“You are called Germani because of your brotherly spirit . . . You have not mingled with other but bonded among yourselves, you have scored commerce abroad and foreign marriages; born under this very sky, you have always been the indigenous people of Germany, not immigrants from elsewhere; and the lifestyle that your forefathers had from the very beginning, you keep till the last” (Krebs 95-96).

The tremendous efforts of Campano in bringing together the German people could not be emphasized less. In the centuries to come, German purity and Tacitus would become one of the foundations contributing towards a heavily nationalistic Germany.

Beginning in the 19th century, German nationalism grew while under the subjugation of Napoleon’s French Empire. Prominent German speakers, politicians, speakers, thinkers and more began express a new idea of a perfect human race: the Aryan race. Their ideals were based off of the writings of Roman historian Tacitus and his Germania. Throughout the 19th and 20th centuries, Tacitus would be referred to over and over again, used to influence generations of Germans into believing they were part of the perfect Aryan race. Nationalists continued to use Tacitus to validate their beliefs and push their agendas. It’s clear that ancient Rome was still affecting modern Germany.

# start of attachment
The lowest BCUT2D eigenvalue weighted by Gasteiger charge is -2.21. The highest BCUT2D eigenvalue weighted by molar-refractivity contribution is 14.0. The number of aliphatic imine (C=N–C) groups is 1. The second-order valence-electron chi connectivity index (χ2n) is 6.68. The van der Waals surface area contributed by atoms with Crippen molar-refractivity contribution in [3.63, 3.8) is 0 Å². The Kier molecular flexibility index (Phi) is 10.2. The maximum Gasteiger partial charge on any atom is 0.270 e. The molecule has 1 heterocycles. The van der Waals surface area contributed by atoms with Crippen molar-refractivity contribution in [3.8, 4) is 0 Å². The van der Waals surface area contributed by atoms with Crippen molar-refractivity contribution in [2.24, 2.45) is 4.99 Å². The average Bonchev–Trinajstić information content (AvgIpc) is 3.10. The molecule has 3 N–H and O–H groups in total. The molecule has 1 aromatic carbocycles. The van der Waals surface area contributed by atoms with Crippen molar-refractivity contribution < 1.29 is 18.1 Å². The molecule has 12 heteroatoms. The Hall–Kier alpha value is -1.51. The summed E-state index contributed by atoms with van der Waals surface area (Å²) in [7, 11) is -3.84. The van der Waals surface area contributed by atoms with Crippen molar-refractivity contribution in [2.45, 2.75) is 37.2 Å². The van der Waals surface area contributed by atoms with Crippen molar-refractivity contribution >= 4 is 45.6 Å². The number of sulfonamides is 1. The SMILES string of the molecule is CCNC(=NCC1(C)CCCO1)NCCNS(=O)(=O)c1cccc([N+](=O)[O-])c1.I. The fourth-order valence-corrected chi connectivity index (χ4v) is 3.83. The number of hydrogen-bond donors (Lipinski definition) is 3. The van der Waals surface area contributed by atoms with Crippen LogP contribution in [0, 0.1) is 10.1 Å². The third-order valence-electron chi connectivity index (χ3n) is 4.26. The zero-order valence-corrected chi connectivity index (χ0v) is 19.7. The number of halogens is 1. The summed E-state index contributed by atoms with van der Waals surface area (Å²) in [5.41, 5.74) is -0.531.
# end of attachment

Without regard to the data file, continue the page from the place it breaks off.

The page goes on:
At the forefront of the nationalist movement was Johann Gottlieb Fichte. He was a leading philosopher and had called for national reeducation. Particularly, he wanted the nation to embrace the qualities of Germans as described by Tacitus: “loyalty, uprightness, honor, and simplicity”. Tacitus had been the main inspiration of Fichte’s fourteen Addresses to the German Nation, where he described the occupation and subjugation of the German peoples by Napoleon’s French Empire. With Germany under partial control of the French, Fichte was afraid that German culture would be lost. As a call to arms, Fichte cited ancient chieftain Arminius, a German general in the Roman army that led a revolt and wiped out three Roman Legions under Varus. Just as Arminius had fought for freedom over a thousand years ago, “Now freedom required fighting once more, the more so as shaking off the French yoke would advance all of humanity” (Krebs 185).